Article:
"With this powerful and moving novel, Thomas Keneally draws attention to a contemporary issue of global importance: the political causes of famine, exemplified by the long-running Eritrean struggle for independence from the Soviet-backed Ethiopia.
"Four Westerners travel under Eritrean rebel escort through a land of savage beauty and bitter drought towards the front-line and the ancient capital of Asmara, each one irrevocably changed as they bear witness to the devastation of war as well as to the Eritreans' courage, remarkable organisation and humanity in the face of constant attack."
"Not since For Whom the Bell Tolls has a book of such sophistication, the work of a major international novelist, spoken out so unambiguously on behalf of an armed struggle." - The New York Times Book Review
"Thomas Keneally has made the conflict in Eritrea the subject of a gripping novel, possibly his finest" - Sydney Morning Herald
"It is a tribute to the power of his narrative that his book reads as a factual account of a journey behind the lines, in the course of which a forgotten history is given flesh and blood" - The Observer
"Keneally advances on the interminable conflict with all his customary assurance and probing curiosity...The war springs vividly to life...Keneally keeps things moving through a brilliantly portrayed landscape" - The Guardian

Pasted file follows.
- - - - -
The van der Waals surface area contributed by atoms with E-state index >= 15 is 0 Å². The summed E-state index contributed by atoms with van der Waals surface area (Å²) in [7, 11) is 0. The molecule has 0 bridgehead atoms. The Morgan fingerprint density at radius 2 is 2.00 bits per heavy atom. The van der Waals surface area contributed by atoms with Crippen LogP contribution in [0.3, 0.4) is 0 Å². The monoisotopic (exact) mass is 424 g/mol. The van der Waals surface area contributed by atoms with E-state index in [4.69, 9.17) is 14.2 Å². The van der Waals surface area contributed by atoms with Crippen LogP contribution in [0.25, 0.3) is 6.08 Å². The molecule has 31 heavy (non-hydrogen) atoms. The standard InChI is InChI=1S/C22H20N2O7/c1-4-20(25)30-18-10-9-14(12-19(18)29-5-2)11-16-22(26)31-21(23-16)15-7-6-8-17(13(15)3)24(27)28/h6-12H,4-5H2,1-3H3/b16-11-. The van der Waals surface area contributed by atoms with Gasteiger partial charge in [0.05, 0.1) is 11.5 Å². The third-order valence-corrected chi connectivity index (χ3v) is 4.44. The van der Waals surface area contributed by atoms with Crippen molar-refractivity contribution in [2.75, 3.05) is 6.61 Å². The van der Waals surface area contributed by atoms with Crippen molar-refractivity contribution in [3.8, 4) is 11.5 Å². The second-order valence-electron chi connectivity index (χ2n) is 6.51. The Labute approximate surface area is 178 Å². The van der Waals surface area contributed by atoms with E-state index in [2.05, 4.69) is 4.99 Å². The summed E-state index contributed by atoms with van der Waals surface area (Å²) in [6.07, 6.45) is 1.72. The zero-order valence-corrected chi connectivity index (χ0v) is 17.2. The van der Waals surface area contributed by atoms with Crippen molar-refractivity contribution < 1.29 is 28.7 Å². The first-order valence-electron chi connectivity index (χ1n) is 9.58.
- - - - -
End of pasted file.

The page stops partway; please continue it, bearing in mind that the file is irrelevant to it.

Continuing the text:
I suppose my connections with the Eritreans, brave and starved creatures of the Horn, began not with my first visit to Africa but a little later, with something I and half the world saw on television. In my case, the television was located in the airshaft-facing room at the Hotel Warwick in New York.
I had just been to colorado on a cheap flight to do an article for The Times, the London not the New York version, on the plight of the Ute Indians. These days getting by on a portion of arid mesa in the south-west of the state, the Ute once owned all that land which is now occupied by a string of glittering ski resorts west of Denver.
From the Coronet paperback edition, 1990.
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Last modified: March 26, 2001.